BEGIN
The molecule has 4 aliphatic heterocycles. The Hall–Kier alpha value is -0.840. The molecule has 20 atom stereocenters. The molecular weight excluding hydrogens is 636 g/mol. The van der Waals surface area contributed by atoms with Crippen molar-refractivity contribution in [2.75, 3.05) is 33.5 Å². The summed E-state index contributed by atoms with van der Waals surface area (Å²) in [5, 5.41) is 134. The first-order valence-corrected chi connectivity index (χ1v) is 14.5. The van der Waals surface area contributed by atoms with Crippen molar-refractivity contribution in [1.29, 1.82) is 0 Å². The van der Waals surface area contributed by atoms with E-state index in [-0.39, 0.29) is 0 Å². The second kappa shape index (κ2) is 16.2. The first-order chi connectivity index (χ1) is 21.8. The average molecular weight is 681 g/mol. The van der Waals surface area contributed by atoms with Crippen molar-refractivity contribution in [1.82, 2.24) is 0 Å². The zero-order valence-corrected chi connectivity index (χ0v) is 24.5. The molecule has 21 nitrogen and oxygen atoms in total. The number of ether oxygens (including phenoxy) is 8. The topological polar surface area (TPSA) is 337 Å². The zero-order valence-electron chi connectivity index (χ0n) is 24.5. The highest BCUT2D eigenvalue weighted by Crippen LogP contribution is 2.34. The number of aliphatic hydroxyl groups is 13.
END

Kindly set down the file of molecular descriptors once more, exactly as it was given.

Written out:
The molecule has 4 aliphatic heterocycles. The Hall–Kier alpha value is -0.840. The molecule has 20 atom stereocenters. The molecular weight excluding hydrogens is 636 g/mol. The van der Waals surface area contributed by atoms with Crippen molar-refractivity contribution in [2.75, 3.05) is 33.5 Å². The summed E-state index contributed by atoms with van der Waals surface area (Å²) in [5, 5.41) is 134. The first-order valence-corrected chi connectivity index (χ1v) is 14.5. The van der Waals surface area contributed by atoms with Crippen molar-refractivity contribution in [1.29, 1.82) is 0 Å². The van der Waals surface area contributed by atoms with E-state index in [-0.39, 0.29) is 0 Å². The second kappa shape index (κ2) is 16.2. The first-order chi connectivity index (χ1) is 21.8. The average molecular weight is 681 g/mol. The van der Waals surface area contributed by atoms with Crippen molar-refractivity contribution in [1.82, 2.24) is 0 Å². The zero-order valence-corrected chi connectivity index (χ0v) is 24.5. The molecule has 21 nitrogen and oxygen atoms in total. The number of ether oxygens (including phenoxy) is 8. The topological polar surface area (TPSA) is 337 Å². The zero-order valence-electron chi connectivity index (χ0n) is 24.5. The highest BCUT2D eigenvalue weighted by Crippen LogP contribution is 2.34. The number of aliphatic hydroxyl groups is 13.